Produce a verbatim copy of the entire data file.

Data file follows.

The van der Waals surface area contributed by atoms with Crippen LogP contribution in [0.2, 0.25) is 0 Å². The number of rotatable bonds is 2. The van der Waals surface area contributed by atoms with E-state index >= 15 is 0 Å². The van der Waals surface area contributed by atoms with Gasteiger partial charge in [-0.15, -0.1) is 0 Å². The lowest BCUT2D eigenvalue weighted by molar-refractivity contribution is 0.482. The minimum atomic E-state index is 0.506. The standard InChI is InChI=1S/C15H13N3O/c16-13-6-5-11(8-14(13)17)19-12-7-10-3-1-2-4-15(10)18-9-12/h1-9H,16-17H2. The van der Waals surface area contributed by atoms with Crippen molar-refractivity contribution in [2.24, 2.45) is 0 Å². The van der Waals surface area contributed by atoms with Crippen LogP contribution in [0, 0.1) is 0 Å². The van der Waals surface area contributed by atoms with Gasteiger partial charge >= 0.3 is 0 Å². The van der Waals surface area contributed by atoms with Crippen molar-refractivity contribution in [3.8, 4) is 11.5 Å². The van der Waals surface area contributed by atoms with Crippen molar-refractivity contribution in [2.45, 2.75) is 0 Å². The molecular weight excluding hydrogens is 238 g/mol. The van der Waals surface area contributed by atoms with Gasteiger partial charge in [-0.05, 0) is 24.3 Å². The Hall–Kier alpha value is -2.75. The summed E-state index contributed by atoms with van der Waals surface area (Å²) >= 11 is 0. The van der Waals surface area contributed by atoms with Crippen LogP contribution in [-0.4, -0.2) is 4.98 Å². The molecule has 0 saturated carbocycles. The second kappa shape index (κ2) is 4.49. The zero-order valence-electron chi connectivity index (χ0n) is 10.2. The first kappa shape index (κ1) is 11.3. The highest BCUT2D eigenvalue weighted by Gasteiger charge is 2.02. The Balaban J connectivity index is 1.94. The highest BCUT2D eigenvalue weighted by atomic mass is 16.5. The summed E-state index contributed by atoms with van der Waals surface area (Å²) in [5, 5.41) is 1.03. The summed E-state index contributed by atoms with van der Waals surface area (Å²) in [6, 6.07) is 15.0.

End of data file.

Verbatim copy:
The van der Waals surface area contributed by atoms with Crippen LogP contribution in [0.2, 0.25) is 0 Å². The number of rotatable bonds is 2. The van der Waals surface area contributed by atoms with E-state index >= 15 is 0 Å². The van der Waals surface area contributed by atoms with Gasteiger partial charge in [-0.15, -0.1) is 0 Å². The lowest BCUT2D eigenvalue weighted by molar-refractivity contribution is 0.482. The minimum atomic E-state index is 0.506. The standard InChI is InChI=1S/C15H13N3O/c16-13-6-5-11(8-14(13)17)19-12-7-10-3-1-2-4-15(10)18-9-12/h1-9H,16-17H2. The van der Waals surface area contributed by atoms with Crippen molar-refractivity contribution in [2.24, 2.45) is 0 Å². The van der Waals surface area contributed by atoms with Crippen LogP contribution in [0, 0.1) is 0 Å². The van der Waals surface area contributed by atoms with Gasteiger partial charge >= 0.3 is 0 Å². The van der Waals surface area contributed by atoms with Crippen molar-refractivity contribution in [3.8, 4) is 11.5 Å². The van der Waals surface area contributed by atoms with Crippen molar-refractivity contribution in [2.45, 2.75) is 0 Å². The molecular weight excluding hydrogens is 238 g/mol. The van der Waals surface area contributed by atoms with Gasteiger partial charge in [-0.05, 0) is 24.3 Å². The Hall–Kier alpha value is -2.75. The summed E-state index contributed by atoms with van der Waals surface area (Å²) >= 11 is 0. The van der Waals surface area contributed by atoms with Crippen LogP contribution in [-0.4, -0.2) is 4.98 Å². The molecule has 0 saturated carbocycles. The second kappa shape index (κ2) is 4.49. The zero-order valence-electron chi connectivity index (χ0n) is 10.2. The first kappa shape index (κ1) is 11.3. The highest BCUT2D eigenvalue weighted by Gasteiger charge is 2.02. The Balaban J connectivity index is 1.94. The highest BCUT2D eigenvalue weighted by atomic mass is 16.5. The summed E-state index contributed by atoms with van der Waals surface area (Å²) in [5, 5.41) is 1.03. The summed E-state index contributed by atoms with van der Waals surface area (Å²) in [6, 6.07) is 15.0.